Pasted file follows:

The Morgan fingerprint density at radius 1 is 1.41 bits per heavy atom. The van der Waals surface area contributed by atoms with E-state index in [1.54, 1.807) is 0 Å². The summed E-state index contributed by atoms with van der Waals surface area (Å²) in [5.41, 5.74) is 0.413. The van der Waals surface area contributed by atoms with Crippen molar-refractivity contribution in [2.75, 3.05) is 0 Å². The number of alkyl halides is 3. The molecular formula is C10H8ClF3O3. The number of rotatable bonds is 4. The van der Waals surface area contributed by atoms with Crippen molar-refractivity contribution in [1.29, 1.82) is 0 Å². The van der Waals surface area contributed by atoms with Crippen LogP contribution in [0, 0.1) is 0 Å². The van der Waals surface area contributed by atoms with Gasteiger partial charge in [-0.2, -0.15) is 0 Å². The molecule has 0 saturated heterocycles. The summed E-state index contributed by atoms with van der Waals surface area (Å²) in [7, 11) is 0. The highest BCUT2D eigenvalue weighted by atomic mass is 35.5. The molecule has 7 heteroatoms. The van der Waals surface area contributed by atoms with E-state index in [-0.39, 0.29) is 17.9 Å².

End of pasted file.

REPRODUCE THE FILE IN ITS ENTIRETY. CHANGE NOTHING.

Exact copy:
The Morgan fingerprint density at radius 1 is 1.41 bits per heavy atom. The van der Waals surface area contributed by atoms with E-state index in [1.54, 1.807) is 0 Å². The summed E-state index contributed by atoms with van der Waals surface area (Å²) in [5.41, 5.74) is 0.413. The van der Waals surface area contributed by atoms with Crippen molar-refractivity contribution in [2.75, 3.05) is 0 Å². The number of alkyl halides is 3. The molecular formula is C10H8ClF3O3. The number of rotatable bonds is 4. The van der Waals surface area contributed by atoms with Crippen molar-refractivity contribution in [1.29, 1.82) is 0 Å². The van der Waals surface area contributed by atoms with Crippen LogP contribution in [0, 0.1) is 0 Å². The van der Waals surface area contributed by atoms with Gasteiger partial charge in [-0.2, -0.15) is 0 Å². The molecule has 0 saturated heterocycles. The summed E-state index contributed by atoms with van der Waals surface area (Å²) in [7, 11) is 0. The highest BCUT2D eigenvalue weighted by atomic mass is 35.5. The molecule has 7 heteroatoms. The van der Waals surface area contributed by atoms with E-state index in [-0.39, 0.29) is 17.9 Å².